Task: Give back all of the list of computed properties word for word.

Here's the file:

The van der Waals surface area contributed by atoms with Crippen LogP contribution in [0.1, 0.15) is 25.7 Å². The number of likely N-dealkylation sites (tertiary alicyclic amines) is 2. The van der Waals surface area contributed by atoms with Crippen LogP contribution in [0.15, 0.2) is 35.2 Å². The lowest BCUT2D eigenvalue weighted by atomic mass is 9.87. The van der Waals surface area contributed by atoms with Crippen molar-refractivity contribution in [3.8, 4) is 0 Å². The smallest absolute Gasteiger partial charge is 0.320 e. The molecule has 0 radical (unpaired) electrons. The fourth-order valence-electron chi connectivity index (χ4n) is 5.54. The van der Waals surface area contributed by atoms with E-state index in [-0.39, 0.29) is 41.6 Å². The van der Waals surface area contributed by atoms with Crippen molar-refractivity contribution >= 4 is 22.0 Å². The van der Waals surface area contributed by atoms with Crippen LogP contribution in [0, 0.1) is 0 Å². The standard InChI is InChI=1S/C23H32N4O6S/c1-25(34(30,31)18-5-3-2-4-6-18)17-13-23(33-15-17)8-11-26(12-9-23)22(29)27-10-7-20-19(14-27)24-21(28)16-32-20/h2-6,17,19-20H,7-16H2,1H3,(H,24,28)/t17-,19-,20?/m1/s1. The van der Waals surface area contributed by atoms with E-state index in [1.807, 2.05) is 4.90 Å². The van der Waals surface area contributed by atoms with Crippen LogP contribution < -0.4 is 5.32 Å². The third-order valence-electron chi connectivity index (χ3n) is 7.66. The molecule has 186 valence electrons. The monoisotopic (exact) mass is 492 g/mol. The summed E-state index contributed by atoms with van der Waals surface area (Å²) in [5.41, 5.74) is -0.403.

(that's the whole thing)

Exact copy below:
The van der Waals surface area contributed by atoms with Crippen LogP contribution in [0.1, 0.15) is 25.7 Å². The number of likely N-dealkylation sites (tertiary alicyclic amines) is 2. The van der Waals surface area contributed by atoms with Crippen LogP contribution in [0.15, 0.2) is 35.2 Å². The lowest BCUT2D eigenvalue weighted by atomic mass is 9.87. The van der Waals surface area contributed by atoms with Crippen molar-refractivity contribution in [3.8, 4) is 0 Å². The smallest absolute Gasteiger partial charge is 0.320 e. The molecule has 0 radical (unpaired) electrons. The fourth-order valence-electron chi connectivity index (χ4n) is 5.54. The van der Waals surface area contributed by atoms with E-state index in [-0.39, 0.29) is 41.6 Å². The van der Waals surface area contributed by atoms with Crippen molar-refractivity contribution >= 4 is 22.0 Å². The van der Waals surface area contributed by atoms with Crippen LogP contribution in [0, 0.1) is 0 Å². The standard InChI is InChI=1S/C23H32N4O6S/c1-25(34(30,31)18-5-3-2-4-6-18)17-13-23(33-15-17)8-11-26(12-9-23)22(29)27-10-7-20-19(14-27)24-21(28)16-32-20/h2-6,17,19-20H,7-16H2,1H3,(H,24,28)/t17-,19-,20?/m1/s1. The van der Waals surface area contributed by atoms with E-state index in [1.807, 2.05) is 4.90 Å². The van der Waals surface area contributed by atoms with Crippen LogP contribution < -0.4 is 5.32 Å². The third-order valence-electron chi connectivity index (χ3n) is 7.66. The molecule has 186 valence electrons. The monoisotopic (exact) mass is 492 g/mol. The summed E-state index contributed by atoms with van der Waals surface area (Å²) in [5.41, 5.74) is -0.403.